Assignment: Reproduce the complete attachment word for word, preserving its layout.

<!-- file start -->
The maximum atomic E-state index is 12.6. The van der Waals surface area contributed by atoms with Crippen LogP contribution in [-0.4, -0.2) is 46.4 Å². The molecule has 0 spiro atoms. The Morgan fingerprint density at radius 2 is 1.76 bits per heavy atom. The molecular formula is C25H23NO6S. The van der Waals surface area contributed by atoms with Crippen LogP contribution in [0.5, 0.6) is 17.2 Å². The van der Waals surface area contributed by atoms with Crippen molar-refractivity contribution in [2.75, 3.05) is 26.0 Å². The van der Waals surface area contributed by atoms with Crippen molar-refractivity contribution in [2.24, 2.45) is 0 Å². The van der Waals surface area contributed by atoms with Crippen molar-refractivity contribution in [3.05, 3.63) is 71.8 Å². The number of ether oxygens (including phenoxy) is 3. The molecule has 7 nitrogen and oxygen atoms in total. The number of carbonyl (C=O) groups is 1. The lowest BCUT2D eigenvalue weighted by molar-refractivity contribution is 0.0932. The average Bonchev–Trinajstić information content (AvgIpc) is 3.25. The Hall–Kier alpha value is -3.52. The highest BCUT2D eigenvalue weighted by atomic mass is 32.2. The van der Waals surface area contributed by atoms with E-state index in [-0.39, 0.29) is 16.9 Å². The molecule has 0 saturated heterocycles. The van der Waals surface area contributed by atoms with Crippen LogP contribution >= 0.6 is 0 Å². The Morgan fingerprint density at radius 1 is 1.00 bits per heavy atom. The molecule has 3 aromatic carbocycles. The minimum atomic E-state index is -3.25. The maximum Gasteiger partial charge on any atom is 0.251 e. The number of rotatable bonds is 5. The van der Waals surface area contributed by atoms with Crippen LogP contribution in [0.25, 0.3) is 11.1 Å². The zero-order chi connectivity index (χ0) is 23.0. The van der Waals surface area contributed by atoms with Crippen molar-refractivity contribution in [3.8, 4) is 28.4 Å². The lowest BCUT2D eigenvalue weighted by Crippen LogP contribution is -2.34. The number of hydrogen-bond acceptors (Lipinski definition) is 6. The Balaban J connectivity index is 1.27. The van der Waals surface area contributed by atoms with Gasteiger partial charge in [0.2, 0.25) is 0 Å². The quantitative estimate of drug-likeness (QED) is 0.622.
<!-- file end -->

The maximum atomic E-state index is 12.6. The van der Waals surface area contributed by atoms with Crippen LogP contribution in [-0.4, -0.2) is 46.4 Å². The molecule has 0 spiro atoms. The Morgan fingerprint density at radius 2 is 1.76 bits per heavy atom. The molecular formula is C25H23NO6S. The van der Waals surface area contributed by atoms with Crippen LogP contribution in [0.5, 0.6) is 17.2 Å². The van der Waals surface area contributed by atoms with Crippen molar-refractivity contribution in [2.75, 3.05) is 26.0 Å². The van der Waals surface area contributed by atoms with Crippen molar-refractivity contribution in [2.24, 2.45) is 0 Å². The van der Waals surface area contributed by atoms with Crippen molar-refractivity contribution in [3.05, 3.63) is 71.8 Å². The number of ether oxygens (including phenoxy) is 3. The molecule has 7 nitrogen and oxygen atoms in total. The number of carbonyl (C=O) groups is 1. The lowest BCUT2D eigenvalue weighted by molar-refractivity contribution is 0.0932. The average Bonchev–Trinajstić information content (AvgIpc) is 3.25. The Hall–Kier alpha value is -3.52. The highest BCUT2D eigenvalue weighted by atomic mass is 32.2. The van der Waals surface area contributed by atoms with E-state index in [-0.39, 0.29) is 16.9 Å². The molecule has 0 saturated heterocycles. The van der Waals surface area contributed by atoms with Crippen LogP contribution >= 0.6 is 0 Å². The Morgan fingerprint density at radius 1 is 1.00 bits per heavy atom. The molecule has 3 aromatic carbocycles. The minimum atomic E-state index is -3.25. The maximum Gasteiger partial charge on any atom is 0.251 e. The number of rotatable bonds is 5. The van der Waals surface area contributed by atoms with Crippen LogP contribution in [0.25, 0.3) is 11.1 Å². The zero-order chi connectivity index (χ0) is 23.0. The van der Waals surface area contributed by atoms with Crippen molar-refractivity contribution in [3.8, 4) is 28.4 Å². The lowest BCUT2D eigenvalue weighted by Crippen LogP contribution is -2.34. The number of hydrogen-bond acceptors (Lipinski definition) is 6. The Balaban J connectivity index is 1.27. The van der Waals surface area contributed by atoms with Gasteiger partial charge in [0.2, 0.25) is 0 Å². The quantitative estimate of drug-likeness (QED) is 0.622.